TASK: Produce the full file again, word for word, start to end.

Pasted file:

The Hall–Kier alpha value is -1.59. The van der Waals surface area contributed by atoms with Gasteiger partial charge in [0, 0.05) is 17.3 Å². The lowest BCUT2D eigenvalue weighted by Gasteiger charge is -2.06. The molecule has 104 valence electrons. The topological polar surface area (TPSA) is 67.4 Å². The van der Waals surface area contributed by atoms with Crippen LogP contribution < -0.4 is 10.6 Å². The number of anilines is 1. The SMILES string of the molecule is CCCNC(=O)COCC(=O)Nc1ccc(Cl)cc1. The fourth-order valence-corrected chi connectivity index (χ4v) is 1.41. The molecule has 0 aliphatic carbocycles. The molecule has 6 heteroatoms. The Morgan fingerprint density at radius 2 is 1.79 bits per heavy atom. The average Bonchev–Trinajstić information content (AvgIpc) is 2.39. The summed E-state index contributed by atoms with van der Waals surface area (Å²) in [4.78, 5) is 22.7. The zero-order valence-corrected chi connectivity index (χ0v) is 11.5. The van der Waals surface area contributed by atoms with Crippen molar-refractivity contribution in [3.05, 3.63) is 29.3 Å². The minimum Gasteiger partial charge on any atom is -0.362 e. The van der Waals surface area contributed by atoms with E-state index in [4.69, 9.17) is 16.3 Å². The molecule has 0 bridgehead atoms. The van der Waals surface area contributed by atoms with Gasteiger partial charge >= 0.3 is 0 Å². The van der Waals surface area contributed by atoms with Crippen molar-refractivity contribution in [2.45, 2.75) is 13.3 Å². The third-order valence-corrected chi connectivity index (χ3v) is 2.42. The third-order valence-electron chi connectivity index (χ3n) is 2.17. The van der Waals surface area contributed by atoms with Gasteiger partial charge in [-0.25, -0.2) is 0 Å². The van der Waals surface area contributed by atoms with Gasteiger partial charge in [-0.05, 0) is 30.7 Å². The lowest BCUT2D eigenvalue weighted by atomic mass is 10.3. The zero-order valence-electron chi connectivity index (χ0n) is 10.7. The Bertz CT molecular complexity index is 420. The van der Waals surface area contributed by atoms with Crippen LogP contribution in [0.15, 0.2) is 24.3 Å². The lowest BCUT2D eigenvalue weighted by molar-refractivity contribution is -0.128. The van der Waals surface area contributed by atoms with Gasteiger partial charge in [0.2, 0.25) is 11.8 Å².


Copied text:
The Hall–Kier alpha value is -1.59. The van der Waals surface area contributed by atoms with Gasteiger partial charge in [0, 0.05) is 17.3 Å². The lowest BCUT2D eigenvalue weighted by Gasteiger charge is -2.06. The molecule has 104 valence electrons. The topological polar surface area (TPSA) is 67.4 Å². The van der Waals surface area contributed by atoms with Crippen LogP contribution < -0.4 is 10.6 Å². The number of anilines is 1. The SMILES string of the molecule is CCCNC(=O)COCC(=O)Nc1ccc(Cl)cc1. The fourth-order valence-corrected chi connectivity index (χ4v) is 1.41. The molecule has 0 aliphatic carbocycles. The molecule has 6 heteroatoms. The Morgan fingerprint density at radius 2 is 1.79 bits per heavy atom. The average Bonchev–Trinajstić information content (AvgIpc) is 2.39. The summed E-state index contributed by atoms with van der Waals surface area (Å²) in [4.78, 5) is 22.7. The zero-order valence-corrected chi connectivity index (χ0v) is 11.5. The van der Waals surface area contributed by atoms with Crippen molar-refractivity contribution in [3.05, 3.63) is 29.3 Å². The minimum Gasteiger partial charge on any atom is -0.362 e. The van der Waals surface area contributed by atoms with E-state index in [4.69, 9.17) is 16.3 Å². The molecule has 0 bridgehead atoms. The van der Waals surface area contributed by atoms with Gasteiger partial charge >= 0.3 is 0 Å². The van der Waals surface area contributed by atoms with Crippen molar-refractivity contribution in [2.45, 2.75) is 13.3 Å². The third-order valence-corrected chi connectivity index (χ3v) is 2.42. The third-order valence-electron chi connectivity index (χ3n) is 2.17. The van der Waals surface area contributed by atoms with Gasteiger partial charge in [-0.25, -0.2) is 0 Å². The van der Waals surface area contributed by atoms with Gasteiger partial charge in [-0.05, 0) is 30.7 Å². The lowest BCUT2D eigenvalue weighted by atomic mass is 10.3. The zero-order valence-electron chi connectivity index (χ0n) is 10.7. The Bertz CT molecular complexity index is 420. The van der Waals surface area contributed by atoms with Crippen LogP contribution in [0.15, 0.2) is 24.3 Å². The lowest BCUT2D eigenvalue weighted by molar-refractivity contribution is -0.128. The van der Waals surface area contributed by atoms with Gasteiger partial charge in [0.2, 0.25) is 11.8 Å².